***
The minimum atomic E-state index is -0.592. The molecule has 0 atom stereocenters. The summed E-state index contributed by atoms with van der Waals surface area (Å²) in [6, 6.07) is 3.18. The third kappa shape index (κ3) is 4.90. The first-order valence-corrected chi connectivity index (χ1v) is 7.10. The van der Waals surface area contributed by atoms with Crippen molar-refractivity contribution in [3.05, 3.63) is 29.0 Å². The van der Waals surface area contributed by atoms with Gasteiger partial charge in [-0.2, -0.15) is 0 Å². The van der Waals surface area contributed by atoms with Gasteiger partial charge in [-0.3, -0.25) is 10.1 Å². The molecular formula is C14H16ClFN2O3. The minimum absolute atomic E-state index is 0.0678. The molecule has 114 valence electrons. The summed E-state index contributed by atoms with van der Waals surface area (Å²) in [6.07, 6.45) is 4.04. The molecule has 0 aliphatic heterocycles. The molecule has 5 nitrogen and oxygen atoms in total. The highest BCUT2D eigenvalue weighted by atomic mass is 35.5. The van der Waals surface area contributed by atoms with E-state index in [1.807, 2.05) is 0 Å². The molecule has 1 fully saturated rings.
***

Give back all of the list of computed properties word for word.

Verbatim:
The minimum atomic E-state index is -0.592. The molecule has 0 atom stereocenters. The summed E-state index contributed by atoms with van der Waals surface area (Å²) in [6, 6.07) is 3.18. The third kappa shape index (κ3) is 4.90. The first-order valence-corrected chi connectivity index (χ1v) is 7.10. The van der Waals surface area contributed by atoms with Crippen molar-refractivity contribution in [3.05, 3.63) is 29.0 Å². The van der Waals surface area contributed by atoms with Gasteiger partial charge in [-0.2, -0.15) is 0 Å². The van der Waals surface area contributed by atoms with Gasteiger partial charge in [-0.3, -0.25) is 10.1 Å². The molecular formula is C14H16ClFN2O3. The minimum absolute atomic E-state index is 0.0678. The molecule has 114 valence electrons. The summed E-state index contributed by atoms with van der Waals surface area (Å²) in [6.07, 6.45) is 4.04. The molecule has 0 aliphatic heterocycles. The molecule has 5 nitrogen and oxygen atoms in total. The highest BCUT2D eigenvalue weighted by atomic mass is 35.5. The van der Waals surface area contributed by atoms with E-state index in [1.807, 2.05) is 0 Å². The molecule has 1 fully saturated rings.